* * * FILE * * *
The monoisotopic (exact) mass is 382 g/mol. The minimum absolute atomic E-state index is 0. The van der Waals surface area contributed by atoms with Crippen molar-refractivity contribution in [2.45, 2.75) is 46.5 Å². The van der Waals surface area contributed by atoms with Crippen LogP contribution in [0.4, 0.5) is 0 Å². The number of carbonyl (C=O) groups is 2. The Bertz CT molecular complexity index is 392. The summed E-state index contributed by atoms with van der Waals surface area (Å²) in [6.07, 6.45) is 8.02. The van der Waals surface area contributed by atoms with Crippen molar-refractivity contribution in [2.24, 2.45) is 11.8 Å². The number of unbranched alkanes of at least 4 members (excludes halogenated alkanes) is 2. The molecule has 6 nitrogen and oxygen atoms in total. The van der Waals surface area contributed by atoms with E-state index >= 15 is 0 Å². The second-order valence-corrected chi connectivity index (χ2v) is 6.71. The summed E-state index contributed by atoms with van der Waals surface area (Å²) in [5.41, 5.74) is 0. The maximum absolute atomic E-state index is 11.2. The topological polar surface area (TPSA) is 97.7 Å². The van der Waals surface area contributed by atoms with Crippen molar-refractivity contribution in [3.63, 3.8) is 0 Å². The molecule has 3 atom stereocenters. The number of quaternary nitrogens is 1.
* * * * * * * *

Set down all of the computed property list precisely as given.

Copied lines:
The monoisotopic (exact) mass is 382 g/mol. The minimum absolute atomic E-state index is 0. The van der Waals surface area contributed by atoms with Crippen molar-refractivity contribution in [2.45, 2.75) is 46.5 Å². The van der Waals surface area contributed by atoms with Crippen LogP contribution in [0.4, 0.5) is 0 Å². The number of carbonyl (C=O) groups is 2. The Bertz CT molecular complexity index is 392. The summed E-state index contributed by atoms with van der Waals surface area (Å²) in [6.07, 6.45) is 8.02. The van der Waals surface area contributed by atoms with Crippen molar-refractivity contribution in [2.24, 2.45) is 11.8 Å². The number of unbranched alkanes of at least 4 members (excludes halogenated alkanes) is 2. The molecule has 6 nitrogen and oxygen atoms in total. The van der Waals surface area contributed by atoms with E-state index >= 15 is 0 Å². The second-order valence-corrected chi connectivity index (χ2v) is 6.71. The summed E-state index contributed by atoms with van der Waals surface area (Å²) in [5.41, 5.74) is 0. The maximum absolute atomic E-state index is 11.2. The topological polar surface area (TPSA) is 97.7 Å². The van der Waals surface area contributed by atoms with Crippen molar-refractivity contribution in [3.63, 3.8) is 0 Å². The molecule has 3 atom stereocenters. The number of quaternary nitrogens is 1.